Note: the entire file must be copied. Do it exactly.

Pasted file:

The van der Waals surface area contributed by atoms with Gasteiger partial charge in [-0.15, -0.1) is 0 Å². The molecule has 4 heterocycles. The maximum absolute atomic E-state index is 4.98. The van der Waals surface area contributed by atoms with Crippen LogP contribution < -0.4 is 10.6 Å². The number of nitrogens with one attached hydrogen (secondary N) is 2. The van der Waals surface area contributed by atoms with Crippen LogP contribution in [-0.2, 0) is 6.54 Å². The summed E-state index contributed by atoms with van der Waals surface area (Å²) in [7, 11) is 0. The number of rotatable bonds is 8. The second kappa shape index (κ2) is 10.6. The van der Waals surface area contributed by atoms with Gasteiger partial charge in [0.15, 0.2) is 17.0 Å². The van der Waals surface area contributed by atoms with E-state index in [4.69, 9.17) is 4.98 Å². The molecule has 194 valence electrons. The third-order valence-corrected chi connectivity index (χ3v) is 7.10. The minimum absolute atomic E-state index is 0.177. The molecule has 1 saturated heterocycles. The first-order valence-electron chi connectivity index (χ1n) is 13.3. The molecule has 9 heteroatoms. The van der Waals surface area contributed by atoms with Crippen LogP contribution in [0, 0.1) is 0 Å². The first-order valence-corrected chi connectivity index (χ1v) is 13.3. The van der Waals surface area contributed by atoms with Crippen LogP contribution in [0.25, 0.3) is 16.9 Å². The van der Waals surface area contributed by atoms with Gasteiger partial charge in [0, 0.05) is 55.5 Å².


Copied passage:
The van der Waals surface area contributed by atoms with Gasteiger partial charge in [-0.15, -0.1) is 0 Å². The molecule has 4 heterocycles. The maximum absolute atomic E-state index is 4.98. The van der Waals surface area contributed by atoms with Crippen LogP contribution < -0.4 is 10.6 Å². The number of nitrogens with one attached hydrogen (secondary N) is 2. The van der Waals surface area contributed by atoms with Crippen LogP contribution in [-0.2, 0) is 6.54 Å². The summed E-state index contributed by atoms with van der Waals surface area (Å²) in [7, 11) is 0. The number of rotatable bonds is 8. The second kappa shape index (κ2) is 10.6. The van der Waals surface area contributed by atoms with Gasteiger partial charge in [0.15, 0.2) is 17.0 Å². The van der Waals surface area contributed by atoms with E-state index in [4.69, 9.17) is 4.98 Å². The molecule has 194 valence electrons. The third-order valence-corrected chi connectivity index (χ3v) is 7.10. The minimum absolute atomic E-state index is 0.177. The molecule has 1 saturated heterocycles. The first-order valence-electron chi connectivity index (χ1n) is 13.3. The molecule has 9 heteroatoms. The van der Waals surface area contributed by atoms with Crippen LogP contribution in [0, 0.1) is 0 Å². The first-order valence-corrected chi connectivity index (χ1v) is 13.3. The van der Waals surface area contributed by atoms with Crippen LogP contribution in [0.25, 0.3) is 16.9 Å². The van der Waals surface area contributed by atoms with Gasteiger partial charge in [0, 0.05) is 55.5 Å².